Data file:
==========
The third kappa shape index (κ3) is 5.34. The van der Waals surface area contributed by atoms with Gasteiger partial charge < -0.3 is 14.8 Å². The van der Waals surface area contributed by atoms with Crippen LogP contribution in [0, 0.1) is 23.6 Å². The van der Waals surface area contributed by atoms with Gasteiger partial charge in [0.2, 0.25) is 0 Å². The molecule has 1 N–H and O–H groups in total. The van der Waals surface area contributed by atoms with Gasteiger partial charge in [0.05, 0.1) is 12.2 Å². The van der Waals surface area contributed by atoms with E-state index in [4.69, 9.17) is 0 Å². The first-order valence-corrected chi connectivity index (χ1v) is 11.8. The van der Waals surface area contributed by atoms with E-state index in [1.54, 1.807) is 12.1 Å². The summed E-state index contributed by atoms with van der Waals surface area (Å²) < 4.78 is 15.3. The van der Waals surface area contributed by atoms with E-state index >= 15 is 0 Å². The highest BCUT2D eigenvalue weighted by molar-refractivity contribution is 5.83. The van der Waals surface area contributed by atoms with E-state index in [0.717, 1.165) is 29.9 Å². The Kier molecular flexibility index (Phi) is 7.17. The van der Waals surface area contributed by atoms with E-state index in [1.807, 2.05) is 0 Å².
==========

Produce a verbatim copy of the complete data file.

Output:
The third kappa shape index (κ3) is 5.34. The van der Waals surface area contributed by atoms with Gasteiger partial charge < -0.3 is 14.8 Å². The van der Waals surface area contributed by atoms with Crippen LogP contribution in [0, 0.1) is 23.6 Å². The van der Waals surface area contributed by atoms with Gasteiger partial charge in [0.2, 0.25) is 0 Å². The molecule has 1 N–H and O–H groups in total. The van der Waals surface area contributed by atoms with Gasteiger partial charge in [0.05, 0.1) is 12.2 Å². The van der Waals surface area contributed by atoms with E-state index in [4.69, 9.17) is 0 Å². The first-order valence-corrected chi connectivity index (χ1v) is 11.8. The van der Waals surface area contributed by atoms with E-state index in [1.54, 1.807) is 12.1 Å². The summed E-state index contributed by atoms with van der Waals surface area (Å²) < 4.78 is 15.3. The van der Waals surface area contributed by atoms with E-state index >= 15 is 0 Å². The highest BCUT2D eigenvalue weighted by molar-refractivity contribution is 5.83. The van der Waals surface area contributed by atoms with E-state index in [0.717, 1.165) is 29.9 Å². The Kier molecular flexibility index (Phi) is 7.17. The van der Waals surface area contributed by atoms with E-state index in [1.807, 2.05) is 0 Å².